# Ramsey Cass Koopmans Model

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- Additional Contributors: None
Categories: CategoryModel CategoryMacro CategoryGrowth

Related Models: Solow_Growth_Model

Created: 2008-07-25

Suggested Citation: See license page.

## Introduction

A growth model which extends the basic Solow_Growth_Model by the introduction of consumers -- formally represented by a single optimizing agent -- who provide labour to firms and consume output using the wages thereby earned. This allows the explicit introduction of welfare as well as the endogenization of the interest rate and saving. This basic model is the basis for much Dynamic General Equilibrium work and continues to be used in slightly modified form for much policy modelling, for example in relation to climate change. It is a consolidation of the work in:

David Cass (1965),

*Optimum Growth in an Aggregative Model of Capital Accumulation*, Review of Economic Studies.Tjalling Koopmans (1965),

*On the Concept of Optimal Economic Growth*(The Economic Approach to Development Planning).F.P. Ramsey (1928),

*A Mathematical Theory of Saving*, Economic Journal.

## Model

Based on the basic Solow_Growth_Model in that there an identical number of firms each with (neo-classical) production function $$Y=F(K,AL)$$. Markets are competitive so firms obtain their marginal product and $$A$$ (technological progress) grows at rate $$g$$. The main change compared to Solow is the introduction of a (representative) consumer who supplies labour (competitively) to firms and maximizes total utility:

$$ \[ U = \int_{0}^{\infty} e^{-\rhot} u(C_{t} L(t) dt \] $$

**Remark:** the utility function is additively time separable and future consumption is discounted at rate $$\rho$$ which for this reason is known as the rate of time preference or the intertemporal discount rate. $$L(t)$$ is the total population of the economy (and since each member is endowed with one unit of labour this also equals the labour force). Often one would divide the economy in $$H$$ households and thus $$L(t)$$ would be replaced in this equation by the labour per household $$L(t)/H$$ however as it makes no difference to the analysis WLOG assume $$H = 1$$. Just as with Solow the population grows at an exponential rate: $$L(t) = e^{nt} L(0$$.

The instantaneous utility function $$u(t)$$ is taken to be of a CES form in order to ensure convergence to a balanced growth path:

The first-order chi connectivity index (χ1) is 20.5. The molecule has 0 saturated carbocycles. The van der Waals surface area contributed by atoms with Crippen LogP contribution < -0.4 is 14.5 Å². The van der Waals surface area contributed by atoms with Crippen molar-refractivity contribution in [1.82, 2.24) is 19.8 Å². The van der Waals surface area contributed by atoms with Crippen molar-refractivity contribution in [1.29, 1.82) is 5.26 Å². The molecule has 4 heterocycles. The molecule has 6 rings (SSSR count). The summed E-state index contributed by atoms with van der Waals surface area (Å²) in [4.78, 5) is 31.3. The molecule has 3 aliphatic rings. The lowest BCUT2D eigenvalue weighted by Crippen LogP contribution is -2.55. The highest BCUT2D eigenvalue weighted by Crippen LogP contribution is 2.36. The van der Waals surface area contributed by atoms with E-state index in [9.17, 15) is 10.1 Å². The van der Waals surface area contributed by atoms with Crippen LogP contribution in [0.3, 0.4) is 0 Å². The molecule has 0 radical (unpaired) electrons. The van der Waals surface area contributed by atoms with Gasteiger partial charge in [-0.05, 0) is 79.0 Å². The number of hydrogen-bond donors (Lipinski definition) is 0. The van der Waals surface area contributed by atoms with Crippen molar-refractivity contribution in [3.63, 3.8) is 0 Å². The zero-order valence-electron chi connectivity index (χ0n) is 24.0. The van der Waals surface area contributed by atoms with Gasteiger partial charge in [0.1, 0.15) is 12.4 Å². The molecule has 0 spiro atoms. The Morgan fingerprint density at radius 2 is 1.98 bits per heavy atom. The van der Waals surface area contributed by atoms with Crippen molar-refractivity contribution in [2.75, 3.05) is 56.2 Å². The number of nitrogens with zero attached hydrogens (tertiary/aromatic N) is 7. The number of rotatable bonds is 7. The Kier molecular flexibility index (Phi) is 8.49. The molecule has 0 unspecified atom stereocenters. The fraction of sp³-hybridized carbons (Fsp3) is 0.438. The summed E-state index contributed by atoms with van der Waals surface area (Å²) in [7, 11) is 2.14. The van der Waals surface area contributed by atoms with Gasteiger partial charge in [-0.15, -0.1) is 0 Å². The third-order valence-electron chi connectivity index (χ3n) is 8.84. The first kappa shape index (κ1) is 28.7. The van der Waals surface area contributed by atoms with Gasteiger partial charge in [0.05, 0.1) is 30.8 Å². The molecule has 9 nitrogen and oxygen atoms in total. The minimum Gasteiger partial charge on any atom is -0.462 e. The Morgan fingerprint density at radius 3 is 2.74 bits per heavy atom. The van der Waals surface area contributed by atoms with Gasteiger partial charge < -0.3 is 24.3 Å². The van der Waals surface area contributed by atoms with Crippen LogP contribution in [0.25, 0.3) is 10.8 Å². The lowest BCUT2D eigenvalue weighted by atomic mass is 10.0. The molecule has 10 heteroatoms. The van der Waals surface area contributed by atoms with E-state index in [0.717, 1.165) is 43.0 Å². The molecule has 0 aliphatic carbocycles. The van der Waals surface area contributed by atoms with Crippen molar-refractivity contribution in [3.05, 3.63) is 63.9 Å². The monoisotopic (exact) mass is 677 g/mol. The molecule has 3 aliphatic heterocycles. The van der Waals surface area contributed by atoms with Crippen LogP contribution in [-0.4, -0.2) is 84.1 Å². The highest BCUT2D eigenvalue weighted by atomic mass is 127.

$$ \[ u(C(t)) = C(t)^{1-\alpha} / (1-\alpha) \] $$

Note that this utility function display constant relative risk aversion (CRRA): $$ -Cu' '(C)/u'(C) = \alpha$$.

## Solving

First move to the intensive forms for the production function and consumption (i.e. dividing by effective labour force $$AL$$: $$y=Y/AL, k=K/AL, c=C/AL, w=W/AL$$ etc. Capital is paid (via the interest rate) its marginal product as is labour (via the wage W) (NB: for notational convenience time argument $$t$$ is being dropped):

$$ \[ r = f'(k), w(t) = f(k) - kf'(k) \] $$

**Remark:** capital gets its marginal product $$f'(k)$$ and labour gets what is left.

Next step is to work through the household optimization problem. Doing this one derives:

$$ \[ \frac{\dot{c}}{c} = \frac{r - \rho - \alpha g}{\alpha} = \frac{f'(k) - \rho - \alpha g}{\alpha} \] $$

and

$$ \[ \dot{k} = f(k) - c - (n+g) k \] $$

The "golden-rule" level of capital is $$k$$ such that $$f'(k) = n+g$$. The balanced growth path is the point where $$\dot{k} = 0, \dot{c} = 0$$. Using the equation for $$\dot{c}$$ this occurs when equilibrium rate of return $$r$$ is as follows (this in turn defines some optimal capital level $$k^{*}$$ via $$f'(k^{*}) = r$$):

$$ \[ r = \rho + \alpha g \] $$

**Remark:** This is useful as it associates the real rate of interest (observable) with other fundamental parameters: $$\rho = $$ the rate of time preference, $$\alpha$$ the elasticity of marginal utility of consumption, and $$g$$ the rate of technological growth in the economy.

**Remark:** The resulting balanced growth path is pareto optimal from a welfare point of view -- markets are complete and competitive and there are no externalities so the result follows from the first theorem of welfare economics.